Claire and Linda

Claire and Linda Bevec

On behalf of Children’s Hospital of Wisconsin our family will participate in the Children’s Hospital Association’s eighth annual Family Advocacy Day in Washington, D.C. next month.

Family Advocacy Day brings approximately 30 families from the nation’s top children’s hospitals to Washington each summer. While there, families educate members of Congress and the media about the quality health care that all children and families need and to address critical medical and health care concerns for children specifically in their home state.

Our daughter Claire was born six weeks premature with a cleft lip and palate. Three days later, she was diagnosed with autosomal recessive polycystic kidney disease and congenital hepatic fibrosis (ARPKD/CHF). The prognosis was grim and doctors didn’t expect her to survive. When Claire was 2 days old we had her baptized in the Neonatal Intensive Care Unit and prepared for the worse. But thanks to endless prayers and the excellent care we received at Children’s Hospitals in Indianapolis, Pittsburgh, Chicago and Milwaukee, Claire has grown up with a rare disease and is living a very full life at age 11 doing remarkably well 18 months after her kidney transplant. It’s been a long and difficult journey, and while no parent ever chooses to have a child with a chronic and progressive disease, it’s a journey we make with tremendous pride, faith, hope, and the expectation of excellent health care for her and for all children in America.

Today Claire faces an uncertain future with the progression of her chronic liver disease (CHF) and will have orthopedic surgery in August to correct the abnormal growth of both knees caused by renal osteodystrophy. She has ongoing tests and procedures at Children’s Hospital of Wisconsin to monitor her transplanted kidney and diseased liver. She also sees the cleft lip and palate team and will require additional corrective surgeries in the years ahead.

As a mom, I can’t tell you how painful it is to place my precious child into the arms of a nurse and watch her disappear down a long hallway to the operating room not knowing what the outcome will be. Or the hundreds of times I’ve held Claire’s hand throughout long nights in the hospital or during painful procedures and tests all while giving her encouragement and strength as I’d quietly turn my head to wipe my own tears. It has become an all too familiar routine and remains an aching fear in my heart because our medical concerns with Claire are lifelong.

But gratitude and hope are always with us at Children’s Hospital of Wisconsin and as difficult as it is to go through so much with Claire we fully realize both the value and the importance of having a children’s hospital with dedicated doctors, nurses and staff who become like family and include us as part of the medical “team” working together to provide the very best care so that Claire can continue to dream and hope for her future. And this is why we’re thrilled to represent them at this year’s Family Advocay Day.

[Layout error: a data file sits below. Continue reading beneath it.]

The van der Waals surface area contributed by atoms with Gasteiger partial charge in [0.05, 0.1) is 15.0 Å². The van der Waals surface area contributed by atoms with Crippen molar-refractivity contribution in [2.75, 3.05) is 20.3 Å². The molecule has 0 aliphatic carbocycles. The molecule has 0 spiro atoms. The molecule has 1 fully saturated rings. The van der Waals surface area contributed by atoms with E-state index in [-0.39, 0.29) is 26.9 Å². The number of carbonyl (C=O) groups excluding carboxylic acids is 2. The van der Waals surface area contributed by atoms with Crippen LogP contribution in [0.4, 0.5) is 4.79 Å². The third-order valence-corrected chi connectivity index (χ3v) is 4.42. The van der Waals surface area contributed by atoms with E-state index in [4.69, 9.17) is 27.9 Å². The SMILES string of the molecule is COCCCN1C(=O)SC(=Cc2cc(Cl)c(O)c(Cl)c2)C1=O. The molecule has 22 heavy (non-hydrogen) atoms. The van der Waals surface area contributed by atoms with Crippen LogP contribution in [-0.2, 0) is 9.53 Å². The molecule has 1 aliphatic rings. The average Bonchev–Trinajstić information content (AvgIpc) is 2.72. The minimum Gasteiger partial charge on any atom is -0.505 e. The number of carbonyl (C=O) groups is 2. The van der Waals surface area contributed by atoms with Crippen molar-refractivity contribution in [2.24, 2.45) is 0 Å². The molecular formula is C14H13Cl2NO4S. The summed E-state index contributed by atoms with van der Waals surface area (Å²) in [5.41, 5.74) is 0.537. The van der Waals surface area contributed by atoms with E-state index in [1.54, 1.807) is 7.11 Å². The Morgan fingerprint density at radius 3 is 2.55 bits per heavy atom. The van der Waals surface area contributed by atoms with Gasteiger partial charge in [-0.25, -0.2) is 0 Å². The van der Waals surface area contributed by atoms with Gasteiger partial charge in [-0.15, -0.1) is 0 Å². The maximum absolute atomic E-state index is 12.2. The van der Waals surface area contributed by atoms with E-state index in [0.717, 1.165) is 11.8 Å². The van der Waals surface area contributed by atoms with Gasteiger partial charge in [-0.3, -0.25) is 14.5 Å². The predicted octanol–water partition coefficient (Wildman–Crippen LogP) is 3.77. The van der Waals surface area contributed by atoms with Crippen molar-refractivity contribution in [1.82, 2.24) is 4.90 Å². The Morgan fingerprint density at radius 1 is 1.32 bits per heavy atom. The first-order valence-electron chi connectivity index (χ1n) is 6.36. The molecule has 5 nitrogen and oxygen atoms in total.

We also realize how critical it is for our representatives in Congress to fight for children by ensuring things like:

  • Pharmaceuticals: Accessibility of pharmaceuticals that are tested and labeled appropriately for children and a consistent and safe pharmaceutical supply chain to children’s hospitals.
  • Medical Research: Children’s hospitals and pediatric departments of university medical centers account for 35 percent of all pediatric research funded by the National Institutes of Health. However, since children represent only about a quarter of the population and less than 11 percent of personal health care spending, there is limited commercial advantage for private sector investment in research focused on children’s needs. Therefore, children’s hospitals depend on vital sources of public funding, such as NIH grants, to keep the research pipeline flowing.
  • Medicaid: Medicaid is an indispensable health program providing health insurance coverage for 490,030 low income children in Wisconsin. Thirty-five percent of Wisconsin children are enrolled in Medicaid. Wisconsin will lose $1.51 in federal matching funds for every $1 in state money it cuts from its Medicaid budget. Just think of how that will impact the medical care of an estimated 67,000 Wisconsin children who are uninsured. Medicaid faces serious financial threats that endanger the health of Wisconsin’s children.

These are just a few of the concerns we’ll be addressing on our trip to Washington D.C. in July.

The highlight of Family Advocacy Day (after a full day for of advocating on Capitol Hill) will be a patriotic-themed family festival at the JW Marriott, right by the White House. At this event, families will share their stories of survival along with their dreams for the future in a fun atmosphere with entertainment for the children. Michelle Obama has been invited to attend the festivities and we would be so honored if she’s able to celebrate with us!

Learn more about this event sponsored by Children’s Hospital Association, the voice for all children’s hospitals in America.

We’re so very proud to represent Children’s Hospital of Wisconsin at this event in Washington DC and even more honored to bring important issues and concerns affecting the health and medical care of ALL children in Wisconsin!

~ Linda Bevec, guest blogger

Learn more about Claire’s journey by visiting her CaringBridge website.


We’re heading to Capitol Hill for Family Advocacy Day — 1 Comment

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